The design change brings a few other mod-cons too. USB-C replaces the Lightning port – as it will likely do on the iPhone 15 – for charging and data transfer. This is great, not only for the faster charging but for the ability to easily attach SD card dongles and HDMI ports. Plus you can use the same charger to juice up this iPad as a recent MacBook.
There’s the addition of a Smart Connector on the side – not the back as it is on the iPad Air and iPad Pro – plus really good speakers on either end. It feels natural having the Touch ID sensor embedded inside the power key too, so you can unlock and open it with one press.
Apple has decided to ditch the 3.5mm jack, a move I bemoan on a device like this more aimed at kids and students who might not have wireless earbuds. Still, Apple is intent on removing the port from all devices so its time on the iPad was always limited.
At least the colours show the tablet is aimed at those who want a more fun device. While the Pro has its moody (I would say ‘boring’) grey and lighter grey options and the Air has pastel tones, the iPad 10th gen has more vibrant, saturated options. The yellow and pink options really pop, while the blue you’ll see in the sample images is more blue than the darker tone on the iPad Air. There’s also a silver choice if you’re after something a little safer, but not black.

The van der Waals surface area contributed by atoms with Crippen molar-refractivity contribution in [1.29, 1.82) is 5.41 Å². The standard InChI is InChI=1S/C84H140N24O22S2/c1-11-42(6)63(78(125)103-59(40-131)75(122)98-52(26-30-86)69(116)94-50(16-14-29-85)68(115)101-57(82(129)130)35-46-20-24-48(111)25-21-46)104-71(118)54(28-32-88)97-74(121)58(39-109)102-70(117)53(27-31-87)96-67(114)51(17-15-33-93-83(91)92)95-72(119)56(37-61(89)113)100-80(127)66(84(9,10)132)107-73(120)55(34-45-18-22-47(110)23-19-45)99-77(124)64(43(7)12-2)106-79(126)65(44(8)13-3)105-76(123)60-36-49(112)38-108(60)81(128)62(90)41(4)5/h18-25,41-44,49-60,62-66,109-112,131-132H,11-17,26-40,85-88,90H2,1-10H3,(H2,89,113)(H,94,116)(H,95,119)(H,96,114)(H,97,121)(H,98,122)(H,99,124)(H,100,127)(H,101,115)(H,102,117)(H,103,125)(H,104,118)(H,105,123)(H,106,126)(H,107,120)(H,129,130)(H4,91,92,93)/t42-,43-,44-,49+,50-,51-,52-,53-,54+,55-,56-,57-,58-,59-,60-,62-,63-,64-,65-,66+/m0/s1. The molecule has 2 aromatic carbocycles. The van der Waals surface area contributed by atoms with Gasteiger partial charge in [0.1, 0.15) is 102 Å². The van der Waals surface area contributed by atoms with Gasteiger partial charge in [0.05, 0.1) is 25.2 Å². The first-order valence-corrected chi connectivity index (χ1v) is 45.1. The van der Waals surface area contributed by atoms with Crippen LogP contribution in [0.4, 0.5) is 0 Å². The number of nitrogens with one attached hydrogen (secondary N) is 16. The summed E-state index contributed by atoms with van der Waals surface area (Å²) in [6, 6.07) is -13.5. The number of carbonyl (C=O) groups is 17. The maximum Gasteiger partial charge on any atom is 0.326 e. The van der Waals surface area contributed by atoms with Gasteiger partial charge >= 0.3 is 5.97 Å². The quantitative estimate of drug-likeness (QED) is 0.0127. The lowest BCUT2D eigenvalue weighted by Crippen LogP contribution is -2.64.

- Certainly the least high-end iPad display going
- Sharp, colourful image
- No P3 gamut, lamination or anti-reflective coating.
Aside from getting slightly bigger, and packing a marginally higher 2360 x 1640 resolution as a result, the display feels like the one area the iPad 10th gen hasn’t received a notable boost.
On paper, it might look like it matches the iPad Air, but in reality, it lacks the P3 colour gamut for extra depth of colour in movies.
There’s also no anti-reflective coating which is very noticeable if you’re working in bright conditions and the display isn’t laminated to the outer glass, meaning there’s a slight but noticeable, gap between the components.
These sacrifices are to be expected on a lower-end iPad (though that was easier to forgive when it was around the £300/$300 mark) but they do make this the least appealing screen on any current iPad.
Still, it’s a perfectly good display for reading, watching movies or playing games. Apple claims a peak 500 nits of brightness and that matched my lab tests, while the resolution is just as sharp as the iPad Air and detailed as a result. It’s responsive too, either with an Apple Pencil or your finger.